FAST FACTS HAWAII
» Nagamine Okawa Engineers Inc.
has promoted George Gutierrez Jr.
to associate. He will be responsible for project management and business development. He previously served as a project engineer.
» Bright Light Marketing Group has promoted Suzanne Watanabe to client services director and hired Suzana Rennie as administration director. Watanabe joined the agency in 2001 as an account executive. Rennie previously served as accounts payable/inventory manager of Yukon Fuel Co. in Anchorage, Alaska.
» The University of Hawaii Foundation has promoted Susan Lampe and Martha Hanson to associate vice presidents. Lampe has been appointed associate vice president for development. She will be responsible for managing unit and campus-based development staff and academic leadership. Hanson has been appointed associate vice president of communications and donor relations. She will be responsible for overseeing all forms of development communications.
» McNeil Wilson Communications has promoted Franklin Clay, Yvette Mackler and Sara Voelkel to account executive. All three work in the firm's travel and tourism division where they provide public relations support for clients.
ON THE BOARD
» The Hawaii TeleCommunications Association has elected Dolly Samson
president of its 2006 board of directors. Other board members include Joleen Damaso, Mike Brown, Shelby Ogasawara, Eric Wong, Derek Kato, Jamie Hatch, Ann Nishida
and Pat Bustamante
» The Hawaii Building & Construction Trades Council has elected its officers for the 2006-2008 term: Allan Parker, president; Nolan Moriwaki, vice president; Gerald Yuh, recording secretary; Benjamin Saguibo, financial secretary-treasurer; Reginald Castanares, sergeant-at-arms; Thaddeus Tomei, trustee; Harold Bradshaw, trustee.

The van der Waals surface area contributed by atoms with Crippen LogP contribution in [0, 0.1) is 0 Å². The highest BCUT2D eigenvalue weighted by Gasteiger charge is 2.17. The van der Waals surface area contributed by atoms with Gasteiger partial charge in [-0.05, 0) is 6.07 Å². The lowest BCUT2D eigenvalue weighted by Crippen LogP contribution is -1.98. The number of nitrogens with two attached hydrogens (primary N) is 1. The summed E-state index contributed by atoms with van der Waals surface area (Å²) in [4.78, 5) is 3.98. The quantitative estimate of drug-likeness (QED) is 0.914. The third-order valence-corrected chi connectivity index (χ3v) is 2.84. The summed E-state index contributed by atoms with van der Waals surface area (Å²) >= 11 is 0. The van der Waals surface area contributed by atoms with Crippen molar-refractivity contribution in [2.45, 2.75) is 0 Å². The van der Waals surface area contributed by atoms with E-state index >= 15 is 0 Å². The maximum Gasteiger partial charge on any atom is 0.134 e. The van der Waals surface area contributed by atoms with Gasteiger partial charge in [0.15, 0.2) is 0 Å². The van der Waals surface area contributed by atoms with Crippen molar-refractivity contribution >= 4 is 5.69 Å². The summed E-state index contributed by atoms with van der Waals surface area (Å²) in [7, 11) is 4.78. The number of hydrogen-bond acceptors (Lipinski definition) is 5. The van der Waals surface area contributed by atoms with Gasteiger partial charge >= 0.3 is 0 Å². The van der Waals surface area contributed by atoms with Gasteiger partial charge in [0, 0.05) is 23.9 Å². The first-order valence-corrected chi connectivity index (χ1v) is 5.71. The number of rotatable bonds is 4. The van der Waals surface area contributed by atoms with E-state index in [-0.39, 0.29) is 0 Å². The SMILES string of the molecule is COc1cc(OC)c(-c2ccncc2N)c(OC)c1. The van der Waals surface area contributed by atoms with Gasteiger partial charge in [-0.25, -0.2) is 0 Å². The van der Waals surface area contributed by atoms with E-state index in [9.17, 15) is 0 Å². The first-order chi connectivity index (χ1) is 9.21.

Crude price touches record above $73
Singapore » Oil prices touched a record above $73 a barrel today amid concern about Iran's nuclear ambitions and declining U.S. gasoline stocks.
Light, sweet crude for June delivery, which became the front-month contract today, opened in electronic trading at a high of $73.50 a barrel -- setting an intraday record for a front-month contract on the New York Mercantile Exchange.
It later eased to $72.98 a barrel, down 71 cents from the contract's close yesterday, amid some profit-taking.
Yesterday, Hugo Chavez, president of Venezuela, one of the world's top oil producers, said oil prices would reach $100 a barrel should concern over Iran's nuclear weapons capability lead the United States to invade that Middle Eastern nation.
Pakistan will boost sugar production
Pakistan, Asia's third largest consumer of sugar, will produce 12 percent more of the sweetener this year after prices rose 45 percent and farmers increased sugarcane acreage, the U.S. Foreign Agricultural Service said.
Pakistan will produce 3.02 million metric tons of refined sugar in the marketing year that begins Oct. 1, up from 2.72 million tons in the previous year, according to a report by the U.S. embassy staff in Islamabad.
Halliburton's profit rises with oil demand
, the world's largest oil-services company, said first-quarter profit rose 34 percent amid increased demand from customers seeking to boost the output of their oil and gas wells.
Net income was $488 million, or 91 cents a share, compared with $365 million, or 72 cents, the company said yesterday. Revenue rose 8.9 percent to $5.21 billion.
The demand for Halliburton's products, used to evaluate oil reserves and boost production, is rising along with the need for drilling rigs and other oilfield services. Producers are boosting their drilling to capitalize on high prices. Oil futures averaged 27 percent higher than last year during the quarter, and 21 percent more drilling rigs operated worldwide.